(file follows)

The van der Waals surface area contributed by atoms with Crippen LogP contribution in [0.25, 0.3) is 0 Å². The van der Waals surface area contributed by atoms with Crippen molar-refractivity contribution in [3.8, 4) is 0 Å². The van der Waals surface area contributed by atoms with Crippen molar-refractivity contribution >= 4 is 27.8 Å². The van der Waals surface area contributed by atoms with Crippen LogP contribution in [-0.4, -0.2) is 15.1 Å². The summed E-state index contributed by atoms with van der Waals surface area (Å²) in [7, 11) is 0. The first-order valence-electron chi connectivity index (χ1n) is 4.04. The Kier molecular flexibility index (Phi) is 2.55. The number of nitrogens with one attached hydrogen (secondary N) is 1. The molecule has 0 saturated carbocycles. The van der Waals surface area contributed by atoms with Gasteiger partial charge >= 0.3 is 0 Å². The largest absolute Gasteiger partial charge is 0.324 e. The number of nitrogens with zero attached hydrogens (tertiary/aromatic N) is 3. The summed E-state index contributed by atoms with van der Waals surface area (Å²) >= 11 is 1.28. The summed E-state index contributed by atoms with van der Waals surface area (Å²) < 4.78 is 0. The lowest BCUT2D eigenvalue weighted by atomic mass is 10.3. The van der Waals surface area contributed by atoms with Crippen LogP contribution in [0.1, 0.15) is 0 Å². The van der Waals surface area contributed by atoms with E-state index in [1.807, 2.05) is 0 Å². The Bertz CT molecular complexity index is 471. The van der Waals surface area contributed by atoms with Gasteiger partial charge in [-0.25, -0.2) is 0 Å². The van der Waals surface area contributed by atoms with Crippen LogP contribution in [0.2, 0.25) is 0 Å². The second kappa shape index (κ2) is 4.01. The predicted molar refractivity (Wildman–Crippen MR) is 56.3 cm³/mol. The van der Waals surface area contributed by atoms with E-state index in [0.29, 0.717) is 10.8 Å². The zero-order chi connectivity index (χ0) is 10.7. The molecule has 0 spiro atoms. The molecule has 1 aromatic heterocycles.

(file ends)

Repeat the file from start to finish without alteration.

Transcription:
The van der Waals surface area contributed by atoms with Crippen LogP contribution in [0.25, 0.3) is 0 Å². The van der Waals surface area contributed by atoms with Crippen molar-refractivity contribution in [3.8, 4) is 0 Å². The van der Waals surface area contributed by atoms with Crippen molar-refractivity contribution >= 4 is 27.8 Å². The van der Waals surface area contributed by atoms with Crippen LogP contribution in [-0.4, -0.2) is 15.1 Å². The summed E-state index contributed by atoms with van der Waals surface area (Å²) in [7, 11) is 0. The first-order valence-electron chi connectivity index (χ1n) is 4.04. The Kier molecular flexibility index (Phi) is 2.55. The number of nitrogens with one attached hydrogen (secondary N) is 1. The molecule has 0 saturated carbocycles. The van der Waals surface area contributed by atoms with Gasteiger partial charge >= 0.3 is 0 Å². The largest absolute Gasteiger partial charge is 0.324 e. The number of nitrogens with zero attached hydrogens (tertiary/aromatic N) is 3. The summed E-state index contributed by atoms with van der Waals surface area (Å²) >= 11 is 1.28. The summed E-state index contributed by atoms with van der Waals surface area (Å²) < 4.78 is 0. The lowest BCUT2D eigenvalue weighted by atomic mass is 10.3. The van der Waals surface area contributed by atoms with Crippen LogP contribution in [0.1, 0.15) is 0 Å². The van der Waals surface area contributed by atoms with E-state index in [1.807, 2.05) is 0 Å². The Bertz CT molecular complexity index is 471. The van der Waals surface area contributed by atoms with Gasteiger partial charge in [-0.25, -0.2) is 0 Å². The van der Waals surface area contributed by atoms with Crippen LogP contribution in [0.2, 0.25) is 0 Å². The second kappa shape index (κ2) is 4.01. The predicted molar refractivity (Wildman–Crippen MR) is 56.3 cm³/mol. The van der Waals surface area contributed by atoms with E-state index in [0.29, 0.717) is 10.8 Å². The zero-order chi connectivity index (χ0) is 10.7. The molecule has 0 spiro atoms. The molecule has 1 aromatic heterocycles.